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Best of Liz Benston

Gaming Guru

Liz Benston

Vegas Casinos Aim for Asian Gamblers

14 October 2005

LAS VEGAS -- In Las Vegas' Chinatown, it's not unusual to find signs, bus-stop ads and other promotions in Chinese and other Asian languages.

For Coast Casinos, a billboard in Chinese promoting the company's Gold Coast casino is a new venture and the latest sign that the valley's growing Asian community is commanding attention.

Chinatown, the business district on Spring Mountain Road, is the hub for that community.

Asian gamblers have long been coveted at Strip casinos, where high rollers wager thousands of dollars on the turn of a card at baccarat. But locals casinos have been slower to cater to that group.

As that community has grown to an estimated 7 percent of Clark County's population, some neighborhood casinos have followed the lead of Strip resorts by running ads and offering games to draw Asian gamblers.

The Gold Coast, just over a mile from Chinatown, is the closest of any casino owned by Coast or its parent company, Boyd Gaming.

The resort is home to an authentic Chinese restaurant called Ping Pang Pong that has developed a loyal Asian following. Gold Coast's casino floor features games that appeal to Asians, such as pai gow poker and baccarat.

Asian clients are an important part of the Gold Coast's business, Boyd Gaming spokesman Rob Stillwell said.

"Gold Coast has a strong Asian following and a lot of that has to do with the success of our Ping Pang Pong restaurant and our chef, Lai Lam," he said. The restaurant opened in late 2001.

Unlike Americanized restaurants, Ping Pang Pong features delicacies such as lotus root, Cantonese sausage and abalone and is known for its large menu of fresh fish and hand-made noodles.

Rival Station Casinos has taken notice.

Palace Station, less than three miles from Chinatown and Station's closest property to the Asian business district, last month opened a restaurant offering "authentic Chinese cuisine" called Chang's.

In early 2001 Palace Station opened "Pit 8," a specialized table-games pit offering baccarat, pai gow poker and pai gow tile games favored by Asians. Chinese consider the number eight to be lucky.

Palace Station is among the Las Vegas casinos that have advertised in Chinese-language publications in California. Both Gold Coast and Palace Station have also run ads in local Asian-language publications.

Palace Station, which is entering its 30th year, has "always been popular with the Asian market," Station spokeswoman Lori Nelson said.

The first property in what has grown to become Las Vegas' dominant locals chain, Palace Station was founded as a place where Strip casino workers could hang out after their shifts. Pit 8 has attracted Asians who work on the Strip and want to unwind, Nelson said.

Station Casinos has marketed to Asians for about t five years and has expanded those efforts as the population has grown, she said.

"I believe it's an evolution of who we are as a major leader in the locals market," she said. "It's important to us to appeal to all market segments.

Station has hosted events and concerts for the Asian community at Palace Station such as the Moon Festival, a Chinese version of Thanksgiving celebrating the summer harvest.

Station has employees who speak a variety of Asian languages, including Chinese, Vietnamese and Korean, at its various properties.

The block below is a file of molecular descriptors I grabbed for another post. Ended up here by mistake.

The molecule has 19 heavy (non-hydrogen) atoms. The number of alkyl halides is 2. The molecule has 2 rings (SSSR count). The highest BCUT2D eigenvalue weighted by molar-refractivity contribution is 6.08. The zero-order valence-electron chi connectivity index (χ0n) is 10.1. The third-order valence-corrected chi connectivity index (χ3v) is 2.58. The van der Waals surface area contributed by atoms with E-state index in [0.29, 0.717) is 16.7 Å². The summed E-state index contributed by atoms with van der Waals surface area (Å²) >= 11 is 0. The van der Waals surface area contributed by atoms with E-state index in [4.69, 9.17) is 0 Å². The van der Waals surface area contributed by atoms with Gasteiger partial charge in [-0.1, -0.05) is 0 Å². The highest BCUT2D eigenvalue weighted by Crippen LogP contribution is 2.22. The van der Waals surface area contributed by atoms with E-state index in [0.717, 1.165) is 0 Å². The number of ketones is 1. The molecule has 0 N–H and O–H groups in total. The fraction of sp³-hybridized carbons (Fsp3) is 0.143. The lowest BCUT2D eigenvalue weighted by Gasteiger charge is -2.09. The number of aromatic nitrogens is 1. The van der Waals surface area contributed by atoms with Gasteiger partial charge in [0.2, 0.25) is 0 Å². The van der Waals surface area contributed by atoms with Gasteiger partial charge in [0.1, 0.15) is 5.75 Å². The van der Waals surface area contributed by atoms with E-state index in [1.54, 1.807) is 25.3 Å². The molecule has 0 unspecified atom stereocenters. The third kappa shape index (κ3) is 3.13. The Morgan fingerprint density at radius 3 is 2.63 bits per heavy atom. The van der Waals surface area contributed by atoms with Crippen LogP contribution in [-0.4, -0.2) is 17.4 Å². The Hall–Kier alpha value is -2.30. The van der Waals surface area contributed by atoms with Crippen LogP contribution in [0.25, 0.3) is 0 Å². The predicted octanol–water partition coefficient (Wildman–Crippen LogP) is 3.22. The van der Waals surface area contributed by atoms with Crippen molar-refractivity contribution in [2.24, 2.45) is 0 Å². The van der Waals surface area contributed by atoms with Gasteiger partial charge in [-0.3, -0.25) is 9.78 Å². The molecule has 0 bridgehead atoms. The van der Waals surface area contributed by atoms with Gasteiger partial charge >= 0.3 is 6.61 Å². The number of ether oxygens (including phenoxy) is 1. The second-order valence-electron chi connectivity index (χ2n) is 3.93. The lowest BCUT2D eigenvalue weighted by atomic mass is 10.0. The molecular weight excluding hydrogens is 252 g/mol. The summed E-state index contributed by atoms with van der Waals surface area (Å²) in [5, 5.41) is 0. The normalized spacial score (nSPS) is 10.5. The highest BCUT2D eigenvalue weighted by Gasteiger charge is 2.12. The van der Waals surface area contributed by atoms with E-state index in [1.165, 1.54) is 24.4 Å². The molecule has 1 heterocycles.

Gold Coast and Palace Station marketing efforts might not make sense for other locals casinos, said Anthony Curtis, publisher of the gamblers' newsletter Las Vegas Advisor.

"It's kind of tough to be a casino that's removed from that area and try to compete with Gold Coast and Palace Station," he said.

The nearby Palms, which has been successful luring local gamblers, also offers Asian table games but doesn't market to Asians to the extent that the Gold Coast does, Curtis said.

Yet Asians have historically been more favored by casinos, in large part because of their greater propensity to gamble, Las Vegas casino consultant Jeffrey Compton said.

In fact, Japanese tourists have become Las Vegas' fourth-largest group of international visitors.

"There's a good chance that if you can attract them to a casino (Asians) will play in the casino," Compton said. "There's a better chance they will show up and play" if some kind of promotion is offered, he added.

The Asian marketing efforts are evidence that the strategy is working, Compton said. "If you are marketing to people who can't afford to play in your place, it's a bad deal," he said.

Marketing to Asians and Hispanics in their language makes sense if a significant number of casino customers, say more than 15 percent to 20 percent, speak another language at home, Compton said.

Hispanics now make up an impressive 25 percent of the population, according to the latest Census estimates from 2003.

Multilingual marketing is also important for employees, Compton said.

Compton has advised casinos to publish promotions and their rules in Spanish so that Spanish-speaking employees can explain them to customers.

"Many of the people on the floor do not speak English at home. They might not understand the rules in English because they're complicated" and may be too intimidated to approach bosses for an explanation, he said.

Station Casinos also has focused marketing dollars on the Hispanic community.

The company runs about half of its advertising pieces in both English and Spanish and has hosted events with the Latin Chamber of Commerce and other Hispanic businesses. Spanish-speakers are employed in just about every department at each property, Nelson said.

"We've done a lot on the research front to understand the Hispanic market," Nelson said. "We believe our demographics mirror Clark County's population, from an employment standpoint and a guest standpoint."